Semipalmated sandpiper, Johnson's Mills, NB (Photo by NCC)

Semipalmated sandpiper, Johnson's Mills, NB (Photo by NCC)

On the flyway to home: Get to know Canada's migratory birds

Conservation Volunteers get a peek at migrating golden eagles (Photo by NCC)

Conservation Volunteers get a peek at migrating golden eagles (Photo by NCC)

Each spring, skies across Canada are filled with the sights and sounds of millions of birds arriving home from their southern wintering grounds. The four major migration pathways (flyways) in the Americas include:

  • Pacific
  • Central
  • Mississippi
  • Atlantic

From the Canadian Arctic to southern Mexico, these sky-high pathways span the continents and follow prominent natural features, such as coastlines, mountain ranges and river valleys. Some bird species only travel along one flyway, while others (species that are more widespread) arrive in Canada via multiple routes during migration. The Nature Conservancy of Canada (NCC) protects habitat for more than 300 migratory bird species, ensuring they have areas to rest and feed as well as suitable habitat for nesting.

Get your printable copy of the NCC migratory bird map and species description.

Learn about some of these returning bird species and where you may be able to spot them.

Pacific flyway

Olive-sided flycatcher (Photo by R.Hocken)
Olive-sided flycatcher

From April to August, this flycatcher, found mostly along forest edges and openings near wetlands, can be seen in every province and territory except Nunavut.

Golden eagle (Photo by NCC)
Golden eagle

From February to August, the golden eagle, the largest bird of prey in Canada, can be spotted throughout many of NCC's properties. They are present year-round in some parts of Canada.

Lewis's woodpecker (Photo by iStock)
Lewis's woodpecker

From May to September, this endangered woodpecker can be found in BC's southern interior region.

 

 

Central flyway

Whooping crane (Photo from U.S. Fish and Wildlife Services/Flickr)
Whooping crane

From April to September, this endangered species can be observed on several NCC properties in Saskatchewan during their migration.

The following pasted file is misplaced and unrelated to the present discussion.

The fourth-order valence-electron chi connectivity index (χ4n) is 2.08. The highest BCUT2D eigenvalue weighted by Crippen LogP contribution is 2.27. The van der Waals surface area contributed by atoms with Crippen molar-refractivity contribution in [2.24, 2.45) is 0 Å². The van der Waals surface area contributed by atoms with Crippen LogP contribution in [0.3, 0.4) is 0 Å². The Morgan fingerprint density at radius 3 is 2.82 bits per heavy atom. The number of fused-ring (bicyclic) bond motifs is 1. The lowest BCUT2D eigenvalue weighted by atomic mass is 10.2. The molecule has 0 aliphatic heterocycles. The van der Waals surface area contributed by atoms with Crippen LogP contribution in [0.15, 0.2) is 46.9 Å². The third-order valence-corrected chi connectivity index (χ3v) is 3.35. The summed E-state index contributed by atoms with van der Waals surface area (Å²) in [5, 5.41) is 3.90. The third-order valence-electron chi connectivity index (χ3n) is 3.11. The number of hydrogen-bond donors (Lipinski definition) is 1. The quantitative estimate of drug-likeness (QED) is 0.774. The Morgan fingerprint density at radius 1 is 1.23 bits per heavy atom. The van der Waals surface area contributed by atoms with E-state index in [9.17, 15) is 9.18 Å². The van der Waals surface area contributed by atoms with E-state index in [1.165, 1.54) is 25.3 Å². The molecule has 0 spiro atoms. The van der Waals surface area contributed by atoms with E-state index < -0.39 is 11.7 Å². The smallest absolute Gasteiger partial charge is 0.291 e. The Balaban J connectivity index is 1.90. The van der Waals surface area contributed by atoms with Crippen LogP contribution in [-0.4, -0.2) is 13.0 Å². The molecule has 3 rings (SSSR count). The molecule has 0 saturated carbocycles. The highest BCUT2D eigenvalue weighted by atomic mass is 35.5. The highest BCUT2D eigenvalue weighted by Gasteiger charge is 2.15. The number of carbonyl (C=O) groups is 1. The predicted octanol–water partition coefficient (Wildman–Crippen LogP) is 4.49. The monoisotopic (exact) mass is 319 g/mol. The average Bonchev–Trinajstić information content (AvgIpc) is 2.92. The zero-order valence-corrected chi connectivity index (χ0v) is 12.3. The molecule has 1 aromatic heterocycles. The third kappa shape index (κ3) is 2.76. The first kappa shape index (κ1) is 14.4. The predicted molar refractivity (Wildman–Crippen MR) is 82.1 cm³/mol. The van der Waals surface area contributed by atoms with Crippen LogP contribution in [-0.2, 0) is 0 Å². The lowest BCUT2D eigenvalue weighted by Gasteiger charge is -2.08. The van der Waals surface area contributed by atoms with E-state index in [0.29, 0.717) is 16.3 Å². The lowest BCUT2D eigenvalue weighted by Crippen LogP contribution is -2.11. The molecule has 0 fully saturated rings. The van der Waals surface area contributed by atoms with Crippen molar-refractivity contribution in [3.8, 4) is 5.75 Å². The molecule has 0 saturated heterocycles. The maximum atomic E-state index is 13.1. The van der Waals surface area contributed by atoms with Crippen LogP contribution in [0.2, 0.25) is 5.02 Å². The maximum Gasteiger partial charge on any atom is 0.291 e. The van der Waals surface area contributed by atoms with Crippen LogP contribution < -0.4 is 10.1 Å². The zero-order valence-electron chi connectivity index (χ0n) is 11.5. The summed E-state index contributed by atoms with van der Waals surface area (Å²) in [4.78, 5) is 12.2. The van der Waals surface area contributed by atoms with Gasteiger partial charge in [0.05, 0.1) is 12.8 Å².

Sprague's pipit, Shoe Lake West, SK (Photo by Stephen Davis)
Sprague's pipit

From April to August, this brownish-streaked, sparrow-sized bird can be found on all of NCC's grassland natural areas in Alberta, and some properties in Saskatchewan.

McCown's longspur (Photo by Alan MacKeigan)
McCown's longspur

From April to September, this ground-foraging songbird can be seen in dry, open prairies with short grass. NCC properties across Canada's prairies provide stopover and nesting habitat for this species.

 

 

Atlantic flyway

Bicknell's thrush (Photo by Serge Beaudette)
Bicknell's thrush

From May to September, this sparrow-sized bird that has one of the most limited breeding and wintering ranges in North America can be found on the summits of Green and White mountains in the Appalachians in Quebec, and in areas of New Brunswick and Nova Scotia.

Piping plover at Johnston's pond, Nova Scotia (Photo by Andrea Drake)
Piping plover

From late April to August, this endangered shorebird can be seen dotting the sand and pebble beaches and saline wetlands. NCC properties in Atlantic Canada and the prairies provide stopover and nesting habitat for this species.

Semipalmated sandpiper (photo by Denis Doucet)
Semipalmated sandpiper

From May to September, semipalmated sandpipers migrate through Canada and the eastern United States, from the Canadian Arctic and the Hudson Bay lowlands, to make their 10,000-kilometre flight to their wintering grounds along the coasts of South America.

 

Mississippi flyway

Prothonotary warbler (Photo by Bill Hubick)
Prothonotary warbler

From April to September, this endangered, flashy yellow warbler can be found in southwestern Ontario, including on NCC's Backus Woods property. They are one of two warbler species in North America that nest in small tree cavities.

Bobolink (Photo by Bill Hubick)
Bobolink

From May to September, this medium-sized songbird migrates from southern Canada and northern U.S. to their wintering grounds in southern South America — one of the world’s longest migrations (20,000 kilometres) of any North American songbird. They can be spotted across Canada on many NCC properties with grasslands.

Great blue heron at Cranberry Marsh, ON (Photo by Lorne)
Great blue heron
From April to October, or year-round along the British Columbia coast and occasionally in southern Canada, the great blue heron nests in every province except Newfoundland and Labrador. NCC properties across Canada provide stopover and nesting habitat for this species.

 

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